Hypercapnia in Dogs
Hypercapnia is characterized by an increase in the partial pressure of carbon dioxide in the arterial blood. Carbon dioxide is a normal part of the atmosphere, and a normal component of the chemical make-up of the mammalian body. Carbon dioxide is the end product of aerobic cellular metabolism (the function of cells that require oxygen to operate). It is considered the primary drive to breath, by stimulation of central chemoreceptors in the medulla oblongata (the lower portion of the brainstem). It is carried in the blood in three forms: 65 percent is as a bicarbonate; 30 percent is bound to hemoglobin; and 5 percent is dissolved in plasma.
As a natural part of the atmosphere and the air that is inhaled, carbon dioxide is constantly being added to and removed from the air cells in the lungs. The normal amount of carbon dixide in the arterial blood is 35-45 mm Hg (a measurable unit of pressure). However, an excess of carbon dioxide in the bloodstream can lead to an abnormal condition, causing symptoms ranging from dizziness to convulsions. Left untreated, a state of hypercapnia can lead to death.
Hypercapnia is synonymous with hypoventilation, or inadequate inhalation of fresh air. It is generally the result of alveolar hypoventilation – a failure of the air cells in the lungs to take in adequate amounts of clean oxygen. It may also be related to lung disease or to environmental conditions that result in increased levels of carbon dioxide in the breathable air. Any breed, age, or gender of dog can be affected by this disorder.
Because the brain is primarily affected by this condition, nervous system signs abound. Other symptoms include:
- Abnormal breathing pattern
- Severe condition may lead to slow heartbeat and slow breathing
- Upper airway obstruction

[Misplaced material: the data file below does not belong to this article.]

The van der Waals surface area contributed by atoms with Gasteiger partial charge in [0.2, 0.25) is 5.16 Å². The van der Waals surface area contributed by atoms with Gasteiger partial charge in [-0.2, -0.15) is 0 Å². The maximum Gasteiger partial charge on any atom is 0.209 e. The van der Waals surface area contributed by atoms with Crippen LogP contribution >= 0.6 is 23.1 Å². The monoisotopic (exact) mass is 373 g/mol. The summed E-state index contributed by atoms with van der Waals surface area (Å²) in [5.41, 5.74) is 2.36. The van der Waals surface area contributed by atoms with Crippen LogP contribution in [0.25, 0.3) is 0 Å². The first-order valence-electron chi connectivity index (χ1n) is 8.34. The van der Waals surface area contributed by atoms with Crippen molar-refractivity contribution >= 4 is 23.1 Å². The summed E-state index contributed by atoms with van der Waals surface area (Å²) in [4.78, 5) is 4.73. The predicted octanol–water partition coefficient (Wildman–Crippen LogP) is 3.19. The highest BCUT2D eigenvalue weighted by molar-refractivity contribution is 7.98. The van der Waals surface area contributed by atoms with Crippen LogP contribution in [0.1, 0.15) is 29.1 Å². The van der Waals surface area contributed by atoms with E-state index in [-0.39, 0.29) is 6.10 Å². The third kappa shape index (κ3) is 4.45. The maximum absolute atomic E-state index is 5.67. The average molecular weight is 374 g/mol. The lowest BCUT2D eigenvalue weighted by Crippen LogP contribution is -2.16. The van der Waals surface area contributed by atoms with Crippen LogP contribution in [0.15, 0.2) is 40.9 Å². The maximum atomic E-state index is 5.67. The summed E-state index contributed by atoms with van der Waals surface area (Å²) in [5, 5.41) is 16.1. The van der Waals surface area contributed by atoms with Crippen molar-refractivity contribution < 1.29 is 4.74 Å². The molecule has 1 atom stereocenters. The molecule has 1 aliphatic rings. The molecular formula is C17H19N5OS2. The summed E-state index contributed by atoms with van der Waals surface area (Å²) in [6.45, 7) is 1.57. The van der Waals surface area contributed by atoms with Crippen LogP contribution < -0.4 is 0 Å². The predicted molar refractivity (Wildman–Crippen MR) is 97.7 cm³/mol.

- Pulmonary parenchymal (internal cells in the lungs) disease
- Hypoventilation owing to muscle weakness or neuropathy
- Excess abdominal fluid
Hypoventilation that results from a decrease in alveolar ventilation; may be the result of one of the following:
- Muscular paralysis
- Upper airway obstruction
- Air or fluid in the pleural space
- Restriction in movement of the thoracic (chest) cage
- Diaphragmatic hernia (where there is a hole in the diaphragm, allowing a any one of the abdominal organs to push through the hole into the chest space, often interfering with breathing in the process)
- Pulmonary parenchymal disease (disease of the lung tissue)
- Central nervous system disease
- Administration of sodium bicarbonate (used in some foods and medications, esp. some medicines that are used for treating acidosis), which dissociates into carbon dioxide when there is inadequate ventilation
It may also occur spontaneously in patients during inhalation of anesthesia or due to increased inhaled carbon dioxide, such as what occurs from rebreathing gases that had been exhaled. The most common cause, however, is due to an exhausted carbon dioxide absorbent in the anesthesia machine is the most common cause.
Because there are several possible causes for this condition, your veterinarian will most likely use differential diagnosis. This process is guided by deeper inspection of the apparent outward symptoms, ruling out each of the more common causes until the correct disorder is settled upon and can be treated appropriately. If your dog is conscious, your doctor will check your dog for the presence of hyperthermia (body temperature that is too high), hypoxemia (lack of oxygen), and head trauma. If your dog is not conscious, especially if it is due to being anesthetized, your veterinarian will check your dog for hypoxemia.
If none of these disorders are found to be the cause of the symptoms, your veterinarian will perform an upper airway endoscopy to rule out a laryngeal mass or paralysis of the larynx (muscles of the throat).
The definitive treatment is to treat the primary cause, discontinue inhalation anesthesia, or provide adequate ventilation during anesthesia. Your veterinarian will begin by providing adequate ventilation into the air cells of the lungs. If your dog is anesthetized, your doctor will accomplish ventilation manually or mechanically with an anesthesia ventilator.
Non-anesthetized dogs with severe pulmonary or central nervous system disease can be treated by mechanical ventilation with a critical care ventilator, but the dog may require heavy sedation for this treatment. Supplemental oxygen will be determined by the primary disease, since providing supplemental oxygen without providing ventilation generally will not correct hypercapnia.
Living and Management
Your doctor will assess the effectiveness of supportive (ventilation) and definitive treatment. This should result in a decrease in the respiratory effort. Arterial blood gas will be evaluated to determine improvement, and to assess the adequacy of your dog’s ability to take in adequate amounts of free oxygen as needed.
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